They were seated at a booth. Unbeknown to them, they were being eavesdropped on by a stranger at an adjacent table. The stranger was careful to avert his gaze, to keep from being seen.
“The old root man up in the swamp -- how about that, the guy brings us Hazelton’s head. Then we catch a break with a photograph of the perp. We’ve got the son of a bitch, we’ve got him nailed to the cross. This is the part I love about being a cop.”
While the policemen were eating their late meal, the stranger paid his tab and slipped out into the night. Summer sounds, crickets and such, could be heard. He climbed into his truck. So the old mojo man had betrayed him, eh? The stranger didn’t like being betrayed, he didn’t like it one bit.
He turned off the main road and drove deeper into the woods, deep enough to see a faint light coming from a crude hut. The faint sound of the mojo man murmuring to himself could be heard -- “Lawd, lawd, bring me your blessings and luck. Lawd, lawd, I got mah magic root, I got the strength.” There was a brief silence, and then the stranger could make out the peaceful humming as the mojo man closed his eyes and kicked back in his old rocker. Yes, this was the sound of contentment in the bayous on a quiet summer night. The old man had done the right thing by alerting the police and now he felt at peace with himself.
In less than twenty minutes, however, he would realize that being a Good Samaritan did not always pay honest dividends. He would look on in horror as the stranger, having lashed the poor soul’s hands together and lifted him by a rope until he dangled kicking from the rafters, sneered at him as he struggled to get free. No one would hear the mojo man’s cries for help this deep in the bayou. Finally, the stranger lifted the gun he kept tucked under his shirt and put a slug in the magic man’s head. Indeed, this was anything but a friendly house call by the Good Humor man. This was a psychopath growing more dangerous by the minute. And while it might be convenient to say that Katt Hall could drive any red-blooded man to acts that were incalculable, surely nothing could justify something horrific like this.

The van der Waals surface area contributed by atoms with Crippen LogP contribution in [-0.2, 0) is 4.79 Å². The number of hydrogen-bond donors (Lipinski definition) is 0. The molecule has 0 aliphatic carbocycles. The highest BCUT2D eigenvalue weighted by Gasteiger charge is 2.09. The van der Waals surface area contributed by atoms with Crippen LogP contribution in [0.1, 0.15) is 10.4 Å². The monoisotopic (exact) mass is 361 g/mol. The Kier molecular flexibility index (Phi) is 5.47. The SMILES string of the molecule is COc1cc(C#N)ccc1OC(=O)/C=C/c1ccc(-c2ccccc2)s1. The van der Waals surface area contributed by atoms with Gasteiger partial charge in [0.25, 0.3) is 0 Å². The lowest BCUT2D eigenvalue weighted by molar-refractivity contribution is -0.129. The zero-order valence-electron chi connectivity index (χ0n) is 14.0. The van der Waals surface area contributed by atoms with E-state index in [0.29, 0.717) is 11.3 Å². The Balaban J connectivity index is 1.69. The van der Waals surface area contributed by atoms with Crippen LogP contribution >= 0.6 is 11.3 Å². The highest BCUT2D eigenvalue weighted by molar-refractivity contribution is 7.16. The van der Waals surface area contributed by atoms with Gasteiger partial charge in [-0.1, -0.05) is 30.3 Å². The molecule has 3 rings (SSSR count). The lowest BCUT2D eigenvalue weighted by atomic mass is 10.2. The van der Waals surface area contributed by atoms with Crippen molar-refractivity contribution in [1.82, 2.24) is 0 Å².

The stranger sat in the darkened hut and admired his handi-work. The candles glowed eerily as the old, lifeless body hung there in front of him, with blood dripping down, staining the matted floor.
Now the police knew who he was and he would have to work fast. Collect his things from the motel and get far enough out of town, perhaps twenty or thirty miles, where he could feel safe. A roominghouse rather than a motel. There were so many courteous and sweet-natured landladies in the South, surely he could find an old dowager to rent him a room.
He hadn’t forgotten, however, that he still had George Lesslie to deal with, then Spud, and then, at last, he would collect his glorious prize.
He would take her away -- far, far away -- and this time, unlike the last, she would appreciate his love and all the sacri-fices he had made. When you cut down a slew of men for the love of a woman, surely this must be adjudged a gesture of undying love and devotion. The authorities, on the other hand, might see it in a slightly different light.
He laughed to himself, blew out the candles, and stomped out of that bizarre hut. Stomped out into the tranquil beauty of a warm summer night.